At trial, there was a considerable dispute over whether the 1971 stroke was related to the first fall and over the extent to which the first fall had contributed to Mr. McNabb's disability. Three doctors testified about these matters. The first, Dr. Horvath, testified that the first injury may have sufficiently weakened Mr. McNabb's leg so as to have made him predisposed to fall the second time. He stated that the diabetic condition delayed healing but that the stroke had no relation to the first fall. Dr. Johnson, the orthopedic surgeon who had operated on Mr. McNabb in December, 1969, testified that this injury was a cause of the July 1970 fall. Dr. Johnson claimed that there could have been some relationship between the trauma produced by the two falls and the stroke, although he had no way of determining this with certainty. A deposition of one Dr. Cahalan was introduced into evidence. He stated that it was "conceivable that the injury did contribute in an indirect way to the formation of [plaintiff's] clot", which caused the stroke.

    The trial court instructed the jury that:

    "Under our law, the defendant is responsible to compensate *517 an injured plaintiff for that damage which his wrong has caused. If a condition of pain or disability in the plaintiff is a product of a preexisting disease or state of health, and the effects of trauma from the accident which is the basis of this suit, you must attempt to apportion such pain and disability as to whether it was due to the accident or would have existed in any event. However, it becomes impossible to make this apportionment if you can't apportion the amount of damages resulting from each individual cause, [t]he defendant whose act of negligence caused the trauma and the very problem of the risk of uncertainty, is held responsible for the entire damage. That is only if you cannot separate. Can you understand that? Thus, if you, the jury, are unable to make an apportionment or division of accident and non-accident injuries and damages, there is, what in law is considered to be an indivisible injury and the defendant must be deemed to be responsible for all such injury and damages you have determined him to have sustained. If from the nature of the case damages cannot be estimated with certainty and there is a risk of giving by one course less and another course more than a fair compensation, it is the policy of the law of this state that it is better to run a slight risk of giving somewhat more than actual compensation than to reach a result which under the circumstances of the case, would in all reasonable probability, prejudice the injured plaintiff for the recovery of a large portion of the damages he has sustained." (Emphasis supplied.)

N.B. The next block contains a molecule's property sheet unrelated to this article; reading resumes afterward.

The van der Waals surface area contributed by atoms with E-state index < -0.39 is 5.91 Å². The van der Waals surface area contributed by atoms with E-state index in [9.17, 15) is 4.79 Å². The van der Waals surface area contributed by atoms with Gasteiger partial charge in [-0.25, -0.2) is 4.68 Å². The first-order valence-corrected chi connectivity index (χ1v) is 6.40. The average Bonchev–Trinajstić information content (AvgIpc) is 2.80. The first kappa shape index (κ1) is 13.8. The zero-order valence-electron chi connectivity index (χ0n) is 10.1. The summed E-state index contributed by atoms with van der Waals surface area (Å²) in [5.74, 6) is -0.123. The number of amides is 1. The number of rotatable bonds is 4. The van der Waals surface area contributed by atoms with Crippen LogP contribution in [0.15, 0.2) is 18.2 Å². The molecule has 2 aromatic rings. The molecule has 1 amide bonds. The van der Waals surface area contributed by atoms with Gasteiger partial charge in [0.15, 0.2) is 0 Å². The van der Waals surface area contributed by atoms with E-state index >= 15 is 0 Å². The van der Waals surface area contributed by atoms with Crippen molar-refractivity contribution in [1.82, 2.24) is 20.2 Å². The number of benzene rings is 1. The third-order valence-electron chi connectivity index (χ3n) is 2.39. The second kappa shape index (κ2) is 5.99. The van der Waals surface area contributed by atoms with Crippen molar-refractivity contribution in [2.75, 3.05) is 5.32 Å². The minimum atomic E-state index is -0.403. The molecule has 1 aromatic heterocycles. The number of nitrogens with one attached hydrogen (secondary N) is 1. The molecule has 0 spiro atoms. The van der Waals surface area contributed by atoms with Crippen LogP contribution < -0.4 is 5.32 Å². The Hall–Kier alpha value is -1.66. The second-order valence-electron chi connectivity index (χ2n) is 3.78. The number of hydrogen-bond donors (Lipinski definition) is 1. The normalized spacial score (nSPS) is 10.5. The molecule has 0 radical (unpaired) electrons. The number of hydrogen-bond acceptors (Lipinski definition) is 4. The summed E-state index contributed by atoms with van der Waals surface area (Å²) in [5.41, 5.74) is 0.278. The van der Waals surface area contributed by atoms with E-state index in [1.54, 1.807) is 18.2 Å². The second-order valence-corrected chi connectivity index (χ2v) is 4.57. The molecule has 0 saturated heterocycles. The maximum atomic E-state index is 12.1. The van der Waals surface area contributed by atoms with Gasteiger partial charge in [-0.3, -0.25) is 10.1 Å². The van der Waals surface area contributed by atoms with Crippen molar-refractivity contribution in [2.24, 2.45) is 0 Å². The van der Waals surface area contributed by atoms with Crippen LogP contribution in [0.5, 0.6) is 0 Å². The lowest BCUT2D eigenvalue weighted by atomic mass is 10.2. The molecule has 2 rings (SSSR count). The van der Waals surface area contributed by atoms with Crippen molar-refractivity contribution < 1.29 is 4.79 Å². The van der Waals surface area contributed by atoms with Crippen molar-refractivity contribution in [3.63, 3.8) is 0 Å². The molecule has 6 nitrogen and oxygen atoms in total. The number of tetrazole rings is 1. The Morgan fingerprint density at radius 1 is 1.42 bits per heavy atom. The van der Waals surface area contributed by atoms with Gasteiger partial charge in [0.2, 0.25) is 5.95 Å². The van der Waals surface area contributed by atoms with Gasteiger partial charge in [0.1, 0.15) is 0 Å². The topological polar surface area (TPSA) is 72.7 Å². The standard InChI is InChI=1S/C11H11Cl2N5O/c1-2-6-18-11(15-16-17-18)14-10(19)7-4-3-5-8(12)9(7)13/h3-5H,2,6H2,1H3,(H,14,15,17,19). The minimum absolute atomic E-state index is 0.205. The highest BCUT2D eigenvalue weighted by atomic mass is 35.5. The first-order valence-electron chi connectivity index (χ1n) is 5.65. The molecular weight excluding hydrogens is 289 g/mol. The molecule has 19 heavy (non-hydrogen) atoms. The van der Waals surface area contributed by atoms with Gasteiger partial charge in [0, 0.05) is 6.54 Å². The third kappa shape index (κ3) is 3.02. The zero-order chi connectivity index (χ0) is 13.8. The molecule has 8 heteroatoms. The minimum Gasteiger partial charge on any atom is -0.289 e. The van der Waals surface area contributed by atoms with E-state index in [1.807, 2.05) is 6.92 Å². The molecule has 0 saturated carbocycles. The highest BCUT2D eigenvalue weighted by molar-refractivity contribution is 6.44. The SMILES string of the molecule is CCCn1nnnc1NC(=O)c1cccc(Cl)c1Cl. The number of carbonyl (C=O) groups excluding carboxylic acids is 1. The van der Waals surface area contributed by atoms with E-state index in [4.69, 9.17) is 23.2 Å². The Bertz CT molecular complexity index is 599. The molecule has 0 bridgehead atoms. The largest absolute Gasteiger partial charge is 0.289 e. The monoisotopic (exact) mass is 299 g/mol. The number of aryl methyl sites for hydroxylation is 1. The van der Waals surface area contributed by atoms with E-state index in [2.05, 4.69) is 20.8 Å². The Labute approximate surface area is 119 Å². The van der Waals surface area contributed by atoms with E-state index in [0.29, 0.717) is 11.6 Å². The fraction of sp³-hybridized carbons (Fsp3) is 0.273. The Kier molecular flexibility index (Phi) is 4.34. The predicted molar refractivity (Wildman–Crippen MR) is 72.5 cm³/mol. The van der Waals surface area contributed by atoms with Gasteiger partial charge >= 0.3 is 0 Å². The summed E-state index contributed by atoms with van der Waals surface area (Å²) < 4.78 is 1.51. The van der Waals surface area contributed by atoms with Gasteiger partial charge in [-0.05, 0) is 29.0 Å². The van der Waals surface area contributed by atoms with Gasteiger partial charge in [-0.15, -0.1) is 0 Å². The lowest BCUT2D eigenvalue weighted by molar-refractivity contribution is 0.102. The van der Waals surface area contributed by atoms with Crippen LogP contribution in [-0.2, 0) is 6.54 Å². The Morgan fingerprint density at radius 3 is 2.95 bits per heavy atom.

We find this instruction to have been correctly given. A clear factual basis for it exists. The first emphasized portion of the instruction, i.e., that if the jury could not apportion damages, it should hold defendant responsible for all of them, was based on a decision of the Colorado Supreme Court, Newbury v Vogel, 151 Col 520; 379 P2d 811 (1963). The plaintiff in that case suffered from arthritis prior to the time that he was in an auto accident with the two defendants. Two medical *518 experts could not apportion plaintiff's injuries between his pre-existing condition and the accident-caused aggravation of that condition. The court found that the trial court had committed error in refusing to give an instruction tendered by plaintiff substantially the same as the one given in the instant case. The court held, p 524: